Strangers

by Aria Starling

“A minute at the bottom of a staircase can change your life forever.”

Molly Baker, twenty-nine years old, single, no children, made that comment to her best friend Jill Katz somewhere around Christmas last year.

One afternoon, Molly shopped for holiday gifts with Jill, twenty-eight, married, one child. Molly had quit her job on Madison Avenue to teach high school English and whistled as they walked.

They took a wrong turn on 71st Street and passed a handsome stranger in a suit and tie who sat on the bottom steps of a townhouse. He yelled something into his cell phone about the price of gold.

They stared at each other until he said: “Nice hat.”

Molly smiled politely and stopped, praying for a hopeless romantic and not another creep.

He remained seated and tugged on the hem of her red winter coat.

“Sam Wolfe,” he said.

“Molly Baker.”

She relaxed and told Jill to go on ahead and meet up with her husband Andre and their son Jake.

She returned to Sam and listened.

Thirty-two, single, no children, a former poet turned hedge fund manager. Unhappy with his job, but he liked the tons of money and his new Mercedes and the beach house he rented with his buddies from college every summer in the Hamptons.

At one point while they were talking, she realized an hour had passed as he told her all about himself.

“I should be going.”

“Alright,” he said.

She shook his hand and he laughed and took her in his arms and kissed her so passionately in the dark outside the townhouse she heard violins and a choir singing Hallelujah.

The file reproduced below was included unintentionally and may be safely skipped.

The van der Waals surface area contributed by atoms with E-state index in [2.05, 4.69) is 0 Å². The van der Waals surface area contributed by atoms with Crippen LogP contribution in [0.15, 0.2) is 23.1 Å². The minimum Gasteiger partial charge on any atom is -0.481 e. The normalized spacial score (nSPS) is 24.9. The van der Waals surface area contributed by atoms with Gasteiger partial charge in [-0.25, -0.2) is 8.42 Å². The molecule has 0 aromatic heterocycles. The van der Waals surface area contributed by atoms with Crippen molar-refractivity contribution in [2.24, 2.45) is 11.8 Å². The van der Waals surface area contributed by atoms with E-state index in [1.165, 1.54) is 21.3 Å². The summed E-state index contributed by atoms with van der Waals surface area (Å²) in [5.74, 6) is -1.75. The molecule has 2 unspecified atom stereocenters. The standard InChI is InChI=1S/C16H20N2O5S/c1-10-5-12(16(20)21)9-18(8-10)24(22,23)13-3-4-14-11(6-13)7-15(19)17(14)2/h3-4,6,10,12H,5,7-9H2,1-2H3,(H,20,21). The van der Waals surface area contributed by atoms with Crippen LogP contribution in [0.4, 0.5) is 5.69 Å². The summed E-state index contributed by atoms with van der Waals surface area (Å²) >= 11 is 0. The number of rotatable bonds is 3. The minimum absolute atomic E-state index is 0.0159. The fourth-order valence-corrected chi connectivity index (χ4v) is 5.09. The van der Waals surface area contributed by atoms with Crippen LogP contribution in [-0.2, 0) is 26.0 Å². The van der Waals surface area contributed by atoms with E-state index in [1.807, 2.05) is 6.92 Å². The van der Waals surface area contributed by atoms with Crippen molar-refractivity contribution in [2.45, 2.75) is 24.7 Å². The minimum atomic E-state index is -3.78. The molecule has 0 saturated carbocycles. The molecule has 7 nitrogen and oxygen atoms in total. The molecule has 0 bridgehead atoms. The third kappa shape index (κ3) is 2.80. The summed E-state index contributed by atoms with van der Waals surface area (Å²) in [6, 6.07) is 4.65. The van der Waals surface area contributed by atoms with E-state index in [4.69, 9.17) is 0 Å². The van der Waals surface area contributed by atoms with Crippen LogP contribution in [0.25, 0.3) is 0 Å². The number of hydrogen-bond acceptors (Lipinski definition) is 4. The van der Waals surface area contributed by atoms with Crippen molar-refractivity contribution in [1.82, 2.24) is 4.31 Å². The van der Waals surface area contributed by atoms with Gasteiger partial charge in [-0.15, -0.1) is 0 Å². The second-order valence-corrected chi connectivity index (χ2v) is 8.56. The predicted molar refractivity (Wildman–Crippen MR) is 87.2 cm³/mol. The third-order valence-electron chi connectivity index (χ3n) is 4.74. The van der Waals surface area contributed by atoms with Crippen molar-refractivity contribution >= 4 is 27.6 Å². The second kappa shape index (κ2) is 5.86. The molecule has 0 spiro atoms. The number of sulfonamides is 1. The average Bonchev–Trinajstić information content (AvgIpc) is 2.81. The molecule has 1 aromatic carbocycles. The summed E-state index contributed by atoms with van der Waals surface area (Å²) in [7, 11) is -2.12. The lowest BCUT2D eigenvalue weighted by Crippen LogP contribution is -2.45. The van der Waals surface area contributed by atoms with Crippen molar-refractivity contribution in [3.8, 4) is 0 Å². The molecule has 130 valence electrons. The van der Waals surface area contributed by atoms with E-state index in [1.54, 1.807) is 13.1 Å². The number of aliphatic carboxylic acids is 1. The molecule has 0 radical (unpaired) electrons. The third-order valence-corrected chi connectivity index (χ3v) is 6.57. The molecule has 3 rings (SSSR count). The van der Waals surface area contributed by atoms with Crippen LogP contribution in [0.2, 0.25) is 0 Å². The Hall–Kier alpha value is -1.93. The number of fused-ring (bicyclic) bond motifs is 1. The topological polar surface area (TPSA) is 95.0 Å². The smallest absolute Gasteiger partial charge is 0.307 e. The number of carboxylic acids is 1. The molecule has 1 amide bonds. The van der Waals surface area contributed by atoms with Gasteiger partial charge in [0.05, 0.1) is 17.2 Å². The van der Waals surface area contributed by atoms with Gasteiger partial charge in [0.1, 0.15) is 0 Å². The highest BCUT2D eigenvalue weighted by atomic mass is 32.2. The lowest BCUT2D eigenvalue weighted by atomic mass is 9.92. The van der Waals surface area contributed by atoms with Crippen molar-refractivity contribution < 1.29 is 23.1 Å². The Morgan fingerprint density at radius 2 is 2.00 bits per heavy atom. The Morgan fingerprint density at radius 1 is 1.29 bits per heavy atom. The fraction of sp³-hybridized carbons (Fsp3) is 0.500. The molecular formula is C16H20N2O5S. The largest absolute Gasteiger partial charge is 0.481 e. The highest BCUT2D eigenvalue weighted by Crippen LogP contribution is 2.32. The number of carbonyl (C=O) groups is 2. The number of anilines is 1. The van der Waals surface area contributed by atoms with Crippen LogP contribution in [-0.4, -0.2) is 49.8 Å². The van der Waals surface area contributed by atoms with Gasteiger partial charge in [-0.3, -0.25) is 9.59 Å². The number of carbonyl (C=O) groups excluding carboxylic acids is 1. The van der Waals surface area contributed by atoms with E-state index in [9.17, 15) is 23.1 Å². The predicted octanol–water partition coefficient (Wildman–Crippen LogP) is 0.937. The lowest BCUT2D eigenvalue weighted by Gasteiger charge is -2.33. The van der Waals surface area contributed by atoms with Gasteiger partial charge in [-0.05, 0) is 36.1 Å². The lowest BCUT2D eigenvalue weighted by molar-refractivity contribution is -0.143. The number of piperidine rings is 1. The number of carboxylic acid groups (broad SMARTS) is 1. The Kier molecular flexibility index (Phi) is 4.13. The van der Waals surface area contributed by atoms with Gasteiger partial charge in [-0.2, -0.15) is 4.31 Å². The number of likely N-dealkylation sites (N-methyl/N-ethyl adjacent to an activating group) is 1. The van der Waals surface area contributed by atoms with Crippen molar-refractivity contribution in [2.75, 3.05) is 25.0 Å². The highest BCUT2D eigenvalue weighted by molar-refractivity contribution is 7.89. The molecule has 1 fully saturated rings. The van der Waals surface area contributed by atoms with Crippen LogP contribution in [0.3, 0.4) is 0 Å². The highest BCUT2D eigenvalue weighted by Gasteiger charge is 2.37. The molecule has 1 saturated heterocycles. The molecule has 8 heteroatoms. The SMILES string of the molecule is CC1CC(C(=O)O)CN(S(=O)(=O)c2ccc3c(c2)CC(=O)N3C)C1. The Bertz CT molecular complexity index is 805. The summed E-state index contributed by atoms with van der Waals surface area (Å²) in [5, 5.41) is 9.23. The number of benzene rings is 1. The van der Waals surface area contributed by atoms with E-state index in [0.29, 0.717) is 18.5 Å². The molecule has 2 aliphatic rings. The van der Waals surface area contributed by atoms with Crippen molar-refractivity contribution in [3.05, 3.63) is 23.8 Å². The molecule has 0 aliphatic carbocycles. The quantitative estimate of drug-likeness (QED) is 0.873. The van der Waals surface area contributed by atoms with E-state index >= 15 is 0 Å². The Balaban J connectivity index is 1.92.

Christmas time, a year later.

Sam’s parents wanted to finally meet Molly before their vacation in Greece. She bought a new dress and heels for the visit to their penthouse apartment on Park Avenue. After a stressful day at the office on Wall Street or what he called slithering in a bowl of pythons, Sam tossed on a pair of jeans and a T-Shirt.

Sam’s father, a corporate lawyer in a suit and tie, opened the door, holding a half-empty tumbler of scotch. He sneered as he examined Sam from head to toe.

Sam glanced at Molly and scowled as if she was the one who told him to wear a T-shirt.

Uh-oh, she thought, as she crossed into the grand living room filled with porcelain and oil paintings. This night is not going to end well.

Dinner of small talk and silence from Sam. His mother, her hair coiled elegantly on the back of her neck, asked Molly if she’d like some of her famous pumpkin pie.

Before Molly could open her mouth, Sam snorted. “Are you kidding me?”

Molly paused and cleared her throat. “I can speak for myself, honey.”

He glared at her and smoked cigars with his father on the terrace while his mother took Molly into the kitchen and asked if marriage and children were in the air. Molly smiled.